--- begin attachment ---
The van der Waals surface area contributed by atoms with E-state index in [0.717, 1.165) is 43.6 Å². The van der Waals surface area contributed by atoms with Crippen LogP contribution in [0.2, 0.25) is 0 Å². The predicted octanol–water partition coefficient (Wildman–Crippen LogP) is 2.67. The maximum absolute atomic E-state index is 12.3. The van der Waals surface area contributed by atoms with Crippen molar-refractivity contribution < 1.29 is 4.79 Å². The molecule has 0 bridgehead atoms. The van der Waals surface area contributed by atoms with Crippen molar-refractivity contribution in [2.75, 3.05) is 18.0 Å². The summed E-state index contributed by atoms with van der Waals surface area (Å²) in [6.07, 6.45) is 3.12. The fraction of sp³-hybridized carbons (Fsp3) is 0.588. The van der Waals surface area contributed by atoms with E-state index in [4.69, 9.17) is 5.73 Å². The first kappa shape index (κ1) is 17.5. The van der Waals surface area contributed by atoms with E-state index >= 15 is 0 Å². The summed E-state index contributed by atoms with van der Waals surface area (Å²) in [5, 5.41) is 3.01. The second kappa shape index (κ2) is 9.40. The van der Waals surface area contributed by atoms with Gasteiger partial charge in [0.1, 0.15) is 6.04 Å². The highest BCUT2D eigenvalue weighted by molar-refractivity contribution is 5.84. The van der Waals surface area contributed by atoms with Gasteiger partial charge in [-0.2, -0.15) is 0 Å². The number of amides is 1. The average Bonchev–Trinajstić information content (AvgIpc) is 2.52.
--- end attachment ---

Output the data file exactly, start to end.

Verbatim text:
The van der Waals surface area contributed by atoms with E-state index in [0.717, 1.165) is 43.6 Å². The van der Waals surface area contributed by atoms with Crippen LogP contribution in [0.2, 0.25) is 0 Å². The predicted octanol–water partition coefficient (Wildman–Crippen LogP) is 2.67. The maximum absolute atomic E-state index is 12.3. The van der Waals surface area contributed by atoms with Crippen molar-refractivity contribution < 1.29 is 4.79 Å². The molecule has 0 bridgehead atoms. The van der Waals surface area contributed by atoms with Crippen molar-refractivity contribution in [2.75, 3.05) is 18.0 Å². The summed E-state index contributed by atoms with van der Waals surface area (Å²) in [6.07, 6.45) is 3.12. The fraction of sp³-hybridized carbons (Fsp3) is 0.588. The van der Waals surface area contributed by atoms with E-state index in [4.69, 9.17) is 5.73 Å². The first kappa shape index (κ1) is 17.5. The van der Waals surface area contributed by atoms with E-state index >= 15 is 0 Å². The summed E-state index contributed by atoms with van der Waals surface area (Å²) in [5, 5.41) is 3.01. The second kappa shape index (κ2) is 9.40. The van der Waals surface area contributed by atoms with Gasteiger partial charge in [0.1, 0.15) is 6.04 Å². The highest BCUT2D eigenvalue weighted by molar-refractivity contribution is 5.84. The van der Waals surface area contributed by atoms with Gasteiger partial charge in [-0.2, -0.15) is 0 Å². The number of amides is 1. The average Bonchev–Trinajstić information content (AvgIpc) is 2.52.